Mixed Connective-Tissue Disease (MCTD) Medication

Updated: Jan 21, 2021
  • Author: Eric L Greidinger, MD; Chief Editor: Herbert S Diamond, MD  more...
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Medication

Medication Summary

Therapeutic options in mixed connective-tissue disease (MCTD) include the following:

  • Arthritis/arthralgia can often be controlled with prostaglandin inhibitors (nonsteroidal anti-inflammatory drugs (NSAIDs) or omega-3 fatty acids); antimalarials (hydroxychloroquine); and, if needed, infrequent oral or intra-articular corticosteroid courses, typically at low dose.
  • Disease-modifying antirheumatic drug (DMARD) therapy is reserved for more refractory synovitis, particularly if showing features of erosive/deforming risk.
  • Proton pump inhibitors can control esophageal reflux symptoms.
  • In patients with Raynaud phenomenon, calcium channel blocking agents are used.
  • Phosphodiesterase inhibitors, endothelin receptor antagonists, or prostaglandins can be used for pulmonary hypertension. 
  • In some cases, pulmonary hypertension in MCTD may also respond to aggressive immunosuppression, similar to that used in interstitial lung disease therapy. [35]
  • MCTD-related interstitial lung disease is conventionally treated with corticosteroids, in combination with steroid-sparing agents such as cyclophosphamide, azathioprine, or mycophenolate. [36]  The INBUILD trial, which included patients with MCTD, reported that treatment with the antifibrotic tyrosine kinase inhibitor nintedanib can significantly slow the annual rate of decline in forced vital capacity (FVC) in patients with progressive fibrosing interstitial lung diseases. [37]
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Nonsteroidal anti-inflammatory drugs (NSAIDs)

Class Summary

These agents reduce pain and inflammation and allow for improvement in mobility and function. Side effects of this class include GI toxicity, risk of elevated blood pressure, and other renal effects. NSAIDs may be assocaited with increased risk of aseptic meningitis in MCTD.

Naproxen (Naprosyn, Naprelan, Aleve, Anaprox)

Used to treat musculoskeletal manifestation of MCTD, including arthralgia and arthritis. Inhibits inflammatory reactions and pain by decreasing enzyme COX activity, which results in prostaglandin synthesis.

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Cyclooxygenase-2 (COX-2) inhibitors

Class Summary

Although increased cost can be a negative factor, COX-2 inhibitors may be more effective in reducing the incidence of costly and potentially fatal GI bleeding than traditional NSAIDs. COX-2 inhibitors and many traditional NSAIDs may increase the risk of atherosclerotic cardiovascular endpoints.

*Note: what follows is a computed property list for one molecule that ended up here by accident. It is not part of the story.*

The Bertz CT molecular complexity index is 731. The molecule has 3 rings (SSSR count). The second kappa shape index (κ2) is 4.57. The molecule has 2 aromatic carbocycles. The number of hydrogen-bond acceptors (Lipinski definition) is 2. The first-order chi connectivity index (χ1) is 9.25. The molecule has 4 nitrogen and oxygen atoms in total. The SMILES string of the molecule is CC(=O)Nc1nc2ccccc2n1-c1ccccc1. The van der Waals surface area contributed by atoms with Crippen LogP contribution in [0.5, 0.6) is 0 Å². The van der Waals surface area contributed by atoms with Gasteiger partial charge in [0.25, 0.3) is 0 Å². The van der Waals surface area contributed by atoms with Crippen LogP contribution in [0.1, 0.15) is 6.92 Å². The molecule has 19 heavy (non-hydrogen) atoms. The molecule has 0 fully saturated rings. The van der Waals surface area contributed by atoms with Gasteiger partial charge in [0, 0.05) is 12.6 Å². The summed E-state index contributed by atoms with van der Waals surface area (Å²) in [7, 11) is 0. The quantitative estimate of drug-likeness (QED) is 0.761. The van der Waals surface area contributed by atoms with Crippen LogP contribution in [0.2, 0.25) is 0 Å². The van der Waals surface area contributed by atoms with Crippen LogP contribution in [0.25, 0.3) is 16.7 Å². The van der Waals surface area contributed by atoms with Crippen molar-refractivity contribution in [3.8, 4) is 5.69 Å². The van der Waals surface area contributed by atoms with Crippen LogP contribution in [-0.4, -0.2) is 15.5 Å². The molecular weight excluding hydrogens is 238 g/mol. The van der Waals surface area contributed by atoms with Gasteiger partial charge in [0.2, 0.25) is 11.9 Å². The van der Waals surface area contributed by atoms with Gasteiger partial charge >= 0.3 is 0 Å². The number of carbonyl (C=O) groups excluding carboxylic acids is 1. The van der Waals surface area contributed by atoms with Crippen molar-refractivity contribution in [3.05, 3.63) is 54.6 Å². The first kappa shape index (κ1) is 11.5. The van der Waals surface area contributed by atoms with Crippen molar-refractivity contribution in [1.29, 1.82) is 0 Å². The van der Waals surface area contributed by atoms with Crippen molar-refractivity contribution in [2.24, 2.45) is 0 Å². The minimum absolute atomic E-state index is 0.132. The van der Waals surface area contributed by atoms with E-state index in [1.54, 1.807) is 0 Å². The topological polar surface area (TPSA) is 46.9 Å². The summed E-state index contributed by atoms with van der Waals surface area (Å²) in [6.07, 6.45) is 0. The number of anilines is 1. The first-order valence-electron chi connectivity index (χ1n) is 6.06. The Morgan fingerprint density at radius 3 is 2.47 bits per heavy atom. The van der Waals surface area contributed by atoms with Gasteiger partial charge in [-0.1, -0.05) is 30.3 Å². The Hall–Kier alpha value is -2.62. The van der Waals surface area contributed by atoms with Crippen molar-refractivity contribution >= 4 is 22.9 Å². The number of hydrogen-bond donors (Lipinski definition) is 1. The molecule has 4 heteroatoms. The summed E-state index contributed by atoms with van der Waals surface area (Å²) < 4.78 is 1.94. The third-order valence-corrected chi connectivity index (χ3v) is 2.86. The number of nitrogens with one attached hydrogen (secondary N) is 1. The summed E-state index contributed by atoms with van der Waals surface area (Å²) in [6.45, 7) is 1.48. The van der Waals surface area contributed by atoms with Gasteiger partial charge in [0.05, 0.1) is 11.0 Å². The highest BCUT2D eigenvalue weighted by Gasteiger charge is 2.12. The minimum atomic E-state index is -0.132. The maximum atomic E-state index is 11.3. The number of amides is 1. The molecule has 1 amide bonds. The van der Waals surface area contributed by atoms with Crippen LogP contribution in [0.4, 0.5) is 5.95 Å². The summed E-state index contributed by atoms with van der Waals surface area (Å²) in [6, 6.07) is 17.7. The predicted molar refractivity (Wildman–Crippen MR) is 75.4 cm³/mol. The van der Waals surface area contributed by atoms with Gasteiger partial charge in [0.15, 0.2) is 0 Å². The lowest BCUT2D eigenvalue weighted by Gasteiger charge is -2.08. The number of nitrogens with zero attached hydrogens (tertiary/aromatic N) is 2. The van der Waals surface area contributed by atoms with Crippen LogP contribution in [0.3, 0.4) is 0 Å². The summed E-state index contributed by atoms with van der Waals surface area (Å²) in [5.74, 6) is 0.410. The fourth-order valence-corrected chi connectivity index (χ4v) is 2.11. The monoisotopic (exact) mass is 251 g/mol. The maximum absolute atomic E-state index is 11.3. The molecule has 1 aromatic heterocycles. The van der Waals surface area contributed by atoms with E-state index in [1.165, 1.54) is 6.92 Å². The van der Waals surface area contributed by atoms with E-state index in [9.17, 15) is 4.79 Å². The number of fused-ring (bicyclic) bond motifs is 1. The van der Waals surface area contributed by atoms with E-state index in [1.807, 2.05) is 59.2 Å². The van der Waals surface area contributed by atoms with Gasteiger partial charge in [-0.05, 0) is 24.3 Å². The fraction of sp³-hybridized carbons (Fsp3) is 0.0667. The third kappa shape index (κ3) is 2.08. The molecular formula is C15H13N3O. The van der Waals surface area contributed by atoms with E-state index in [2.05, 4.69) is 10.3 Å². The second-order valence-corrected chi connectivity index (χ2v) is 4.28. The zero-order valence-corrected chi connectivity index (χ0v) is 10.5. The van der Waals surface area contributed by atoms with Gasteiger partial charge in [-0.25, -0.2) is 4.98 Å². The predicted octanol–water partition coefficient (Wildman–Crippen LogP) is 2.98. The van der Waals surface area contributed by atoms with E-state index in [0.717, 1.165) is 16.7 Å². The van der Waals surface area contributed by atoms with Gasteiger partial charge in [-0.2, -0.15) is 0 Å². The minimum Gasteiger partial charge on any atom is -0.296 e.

Celecoxib (Celebrex)

Used to treat musculoskeletal manifestations of MCTD, including arthralgia and arthritis. Inhibits primarily COX-2, which is considered an inducible isoenzyme (ie, induced during pain and inflammatory stimuli).

Inhibition of COX-1 may contribute to NSAID GI toxicity. At therapeutic concentrations, COX-1 isoenzyme is not inhibited; thus, GI toxicity may be decreased. Seek lowest dose of celecoxib for each patient.

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Omega-3 fatty acids

Class Summary

When used at high dose, omega-3 fatty acids have been reported to inhibit the production of pro-inflammatory prostaglandins. Arthritis Foundation guidelines are to use 1200-1800 mg of omega-3's per day; dosing typically needs to continue for at least two weeks before a benefit of therapy is noted. Omega-3's may thus have similar benefits to the long-term use of NSAIDs, with less risk of worsening of hypertension and less risk of GI or kidney toxicity. However, omega-3's at this dose have platelet inhibitory effects that can increase bleeding risk in susceptible patients.

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Proton pump inhibitors

Class Summary

Esophageal reflux symptoms can be controlled effectively with these agents. Patients requiring long term PPIs should be co-managed with a gastroenterologist.

Omeprazole (Prilosec)

Inhibits gastric acid secretion by inhibition of the H+/K+ -ATPase enzyme system in gastric parietal cells. May be effective to treat reflux symptoms in MCTD. As in scleroderma, high dose PPI therapy may be needed.  Other Proton Pump Inhibitors are used with similar clinical efficacy.

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Antimalarial agents

Class Summary

Mild MCTD can often be controlled with hydroxychloroquine. Hydroxychloroquine may also help prevent disease flares. Though often well tolerated, antimalarials can cause anemia in G6PD-deficient patients, and chronic use can lead to retinal toxicity in a modest percentage of patients. Regular ophthalmomogy follow-up is recommended for long-term users.

Hydroxychloroquine (Plaquenil)

Antimalarials are believed to exert their major antirheumatic effect by inhibiting the function of endosomal Toll-like receptors (a group that includes TLRs -3, -7, -8, and -9).

Inhibits chemotaxis of eosinophils and locomotion of neutrophils, and impairs complement-dependent antigen-antibody reactions.

Hydroxychloroquine sulfate 200 mg is equivalent to 155 mg hydroxychloroquine base and 250 mg chloroquine phosphate.

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Corticosteroids

Class Summary

These agents are reserved for more active or severe disease. They are used in moderate to high doses for major organ involvement. They are often used in combination with other drugs. While helpful for their ability to have fast-acting immunosuppressive/anti-inflammatory effects in the treatment of severe flares, corticosteroids have a multitude of potential adverse effects with long-term use. As in scleroderma, high-dose corticosteroids may be a risk factor for the development of scleroderma renal crisis in MCTD patients.